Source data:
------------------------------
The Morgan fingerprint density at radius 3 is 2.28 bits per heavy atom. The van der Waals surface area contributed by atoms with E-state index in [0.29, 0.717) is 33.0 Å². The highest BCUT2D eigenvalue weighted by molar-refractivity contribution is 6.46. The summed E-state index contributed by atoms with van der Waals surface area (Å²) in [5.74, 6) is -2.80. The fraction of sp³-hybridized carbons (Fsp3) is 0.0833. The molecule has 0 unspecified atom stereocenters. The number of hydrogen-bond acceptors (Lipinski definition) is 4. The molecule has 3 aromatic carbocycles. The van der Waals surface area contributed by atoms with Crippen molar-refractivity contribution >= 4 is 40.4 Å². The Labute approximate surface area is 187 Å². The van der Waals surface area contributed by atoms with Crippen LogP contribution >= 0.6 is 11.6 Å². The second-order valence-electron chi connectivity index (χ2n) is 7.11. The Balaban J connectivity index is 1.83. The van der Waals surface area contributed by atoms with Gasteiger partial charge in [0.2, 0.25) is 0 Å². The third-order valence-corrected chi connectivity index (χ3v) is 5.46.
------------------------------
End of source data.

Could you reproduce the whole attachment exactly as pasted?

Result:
The Morgan fingerprint density at radius 3 is 2.28 bits per heavy atom. The van der Waals surface area contributed by atoms with E-state index in [0.29, 0.717) is 33.0 Å². The highest BCUT2D eigenvalue weighted by molar-refractivity contribution is 6.46. The summed E-state index contributed by atoms with van der Waals surface area (Å²) in [5.74, 6) is -2.80. The fraction of sp³-hybridized carbons (Fsp3) is 0.0833. The molecule has 0 unspecified atom stereocenters. The number of hydrogen-bond acceptors (Lipinski definition) is 4. The molecule has 3 aromatic carbocycles. The van der Waals surface area contributed by atoms with Crippen molar-refractivity contribution >= 4 is 40.4 Å². The Labute approximate surface area is 187 Å². The van der Waals surface area contributed by atoms with Crippen LogP contribution >= 0.6 is 11.6 Å². The second-order valence-electron chi connectivity index (χ2n) is 7.11. The Balaban J connectivity index is 1.83. The van der Waals surface area contributed by atoms with Gasteiger partial charge in [0.2, 0.25) is 0 Å². The third-order valence-corrected chi connectivity index (χ3v) is 5.46.